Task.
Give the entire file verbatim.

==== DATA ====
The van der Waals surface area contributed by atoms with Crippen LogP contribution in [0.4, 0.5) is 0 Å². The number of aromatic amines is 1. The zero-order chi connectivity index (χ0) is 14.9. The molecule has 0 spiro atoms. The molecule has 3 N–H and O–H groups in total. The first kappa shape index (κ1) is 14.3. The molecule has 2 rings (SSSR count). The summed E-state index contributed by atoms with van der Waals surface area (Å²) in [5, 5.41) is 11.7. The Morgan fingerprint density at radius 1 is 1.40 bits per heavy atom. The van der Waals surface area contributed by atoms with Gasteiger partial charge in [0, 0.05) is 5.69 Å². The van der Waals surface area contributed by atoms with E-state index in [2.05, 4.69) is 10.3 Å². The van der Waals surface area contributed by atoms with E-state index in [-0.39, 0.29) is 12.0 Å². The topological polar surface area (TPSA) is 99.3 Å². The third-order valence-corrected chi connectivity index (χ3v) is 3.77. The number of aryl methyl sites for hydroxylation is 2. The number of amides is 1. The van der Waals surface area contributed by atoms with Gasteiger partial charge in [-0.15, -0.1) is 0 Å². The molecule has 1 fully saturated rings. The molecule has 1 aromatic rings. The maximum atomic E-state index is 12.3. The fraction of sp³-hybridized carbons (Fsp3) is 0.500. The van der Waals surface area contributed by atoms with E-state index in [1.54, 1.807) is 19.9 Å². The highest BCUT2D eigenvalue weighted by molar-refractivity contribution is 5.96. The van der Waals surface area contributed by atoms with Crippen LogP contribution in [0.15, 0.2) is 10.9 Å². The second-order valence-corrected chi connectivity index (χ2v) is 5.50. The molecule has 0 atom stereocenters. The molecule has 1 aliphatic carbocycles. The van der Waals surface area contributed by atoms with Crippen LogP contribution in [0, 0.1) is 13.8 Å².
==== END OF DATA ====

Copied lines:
The van der Waals surface area contributed by atoms with Crippen LogP contribution in [0.4, 0.5) is 0 Å². The number of aromatic amines is 1. The zero-order chi connectivity index (χ0) is 14.9. The molecule has 0 spiro atoms. The molecule has 3 N–H and O–H groups in total. The first kappa shape index (κ1) is 14.3. The molecule has 2 rings (SSSR count). The summed E-state index contributed by atoms with van der Waals surface area (Å²) in [5, 5.41) is 11.7. The Morgan fingerprint density at radius 1 is 1.40 bits per heavy atom. The van der Waals surface area contributed by atoms with Gasteiger partial charge in [0, 0.05) is 5.69 Å². The van der Waals surface area contributed by atoms with E-state index in [2.05, 4.69) is 10.3 Å². The van der Waals surface area contributed by atoms with E-state index in [-0.39, 0.29) is 12.0 Å². The topological polar surface area (TPSA) is 99.3 Å². The third-order valence-corrected chi connectivity index (χ3v) is 3.77. The number of aryl methyl sites for hydroxylation is 2. The number of amides is 1. The van der Waals surface area contributed by atoms with Gasteiger partial charge in [-0.15, -0.1) is 0 Å². The molecule has 1 fully saturated rings. The molecule has 1 aromatic rings. The maximum atomic E-state index is 12.3. The fraction of sp³-hybridized carbons (Fsp3) is 0.500. The van der Waals surface area contributed by atoms with E-state index in [1.54, 1.807) is 19.9 Å². The highest BCUT2D eigenvalue weighted by molar-refractivity contribution is 5.96. The van der Waals surface area contributed by atoms with Crippen LogP contribution in [0.15, 0.2) is 10.9 Å². The second-order valence-corrected chi connectivity index (χ2v) is 5.50. The molecule has 0 atom stereocenters. The molecule has 1 aliphatic carbocycles. The van der Waals surface area contributed by atoms with Crippen LogP contribution in [0, 0.1) is 13.8 Å².